11. What is happening with the Academic Plan and how does it impact the budget?

        12. Please see the Academic Plan site for the latest updates on the development of the plan. An academic plan articulates a vision and is a road map. It does not normally address immediate factors such as capacity, resources or financial circumstances.

        13. Why does Capilano University place such a strong emphasis on international students?

        14. Capilano University is committed to providing a quality education for all students. International students enrich our classes by providing an international learning experience for all students, enabling us to deliver on our commitment to provide graduates with relevant skills, including a global perspective. Annual international student tuition contributes approximately $8.3 million to Capilano University operations.

          Partnerships with international post-secondary institutes create opportunities for students to study abroad and prepare them for a future within the global community. Employers place a premium on students with international experience.

        15. Is the reputation of the University suffering as a result of the budget cuts last year and potential cuts this year?

        16. An institution's reputation is built over time, through the words and actions of those associated with it. Since its inception, Capilano has worked hard to build a positive reputation in this community and beyond. In 2008, when Capilano became a university, its profile was further heightened through the support of the community; and its reputation enjoyed a positive boost. This reputation inspires: students to select the University for their post-secondary education; industry to partner with Cap; and donors' confidence in Capilano as a great investment. Any time an institution is faced with challenges, its reputation is potentially affected.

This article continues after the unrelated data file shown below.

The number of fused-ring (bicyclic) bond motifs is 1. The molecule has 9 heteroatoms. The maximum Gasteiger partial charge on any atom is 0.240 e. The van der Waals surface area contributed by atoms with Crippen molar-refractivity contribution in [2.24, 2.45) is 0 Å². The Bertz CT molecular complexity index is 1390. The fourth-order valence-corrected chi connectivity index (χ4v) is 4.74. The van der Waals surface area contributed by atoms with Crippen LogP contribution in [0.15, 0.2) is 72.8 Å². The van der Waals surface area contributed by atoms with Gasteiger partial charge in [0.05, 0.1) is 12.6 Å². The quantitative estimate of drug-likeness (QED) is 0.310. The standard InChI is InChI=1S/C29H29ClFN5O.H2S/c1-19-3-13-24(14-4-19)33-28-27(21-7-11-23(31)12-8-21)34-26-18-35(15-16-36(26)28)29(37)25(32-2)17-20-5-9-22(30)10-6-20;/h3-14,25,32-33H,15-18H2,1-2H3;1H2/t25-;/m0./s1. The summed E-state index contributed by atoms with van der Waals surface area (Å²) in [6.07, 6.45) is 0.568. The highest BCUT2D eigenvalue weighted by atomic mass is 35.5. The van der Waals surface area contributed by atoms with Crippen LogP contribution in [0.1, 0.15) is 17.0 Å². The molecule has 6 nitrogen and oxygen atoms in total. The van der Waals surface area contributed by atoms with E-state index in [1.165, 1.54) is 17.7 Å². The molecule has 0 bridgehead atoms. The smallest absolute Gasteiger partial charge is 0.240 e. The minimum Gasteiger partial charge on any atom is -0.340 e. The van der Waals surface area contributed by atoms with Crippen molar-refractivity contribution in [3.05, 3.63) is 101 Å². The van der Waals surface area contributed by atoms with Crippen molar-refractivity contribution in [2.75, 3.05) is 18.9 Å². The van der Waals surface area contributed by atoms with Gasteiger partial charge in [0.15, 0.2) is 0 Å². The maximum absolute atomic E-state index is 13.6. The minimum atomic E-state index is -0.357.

Finance

         
        1. Why are we not able to use our reserves to balance the budget?

        2. Our reserve is made up of prior year's surpluses. We are not permitted to spend the reserve without the approval of the Ministry of Advanced Education and the Ministry of Finance. Capilano and other B.C. universities have made requests to access their reserves, but so far those requests continue to be denied.

        3. Have the administrative salaries at the university increased over time?

        4. Administration includes deans, directors, vice presidents and the president. Capilano currently has three vice presidents, down from five in 2010-11. Capilano's administrative salaries are set by the Post-Secondary Employment Association (PSEA) and are less than the median at other post-secondary institutions. The Ministry has not granted administrative salary increases since 2009 whereas faculty (represented by the CFA) are currently negotiating and the system has received a staggered 4% increase beginning January 2013, where staff (represented by COPE) have finished bargaining a 4% staggered wage increase beginning December 2012.

        5. What is the difference between one-time funds and ongoing funds?

        6. Ongoing items, such as salaries or the janitorial contract continue year over year. One-time items such as the Aboriginal Student Centre or the Bosa Centre are unique, one-off expenses.

        7. Does the average class size of 35 students break even?

        8. If all real costs like support (e.g. registration, counselling, advising, IT, etc.) and infrastructure expenses (e.g. heat, water, light, etc.) are included, student tuition does not cover our costs.

        9. How do Capilano's tuition costs compare with others?

        10. Our average student tuition is $3,470 whereas the average among other comparable universities is $4,120. Our tuitions have been low historically and are limited by the government. Because our tuition is lower, a 2% increase results in our tuition increasing at a slower rate than all other comparable universities.

        11. How do we know Capilano is being fiscally responsible?

        12. Capilano is a public university which means it is by law required to have an independent audit performed each year. Capilano's auditor of record is KPMG. The Office of the Auditor General also participated in our audits for 2009-11 and will again participate in 2014-16.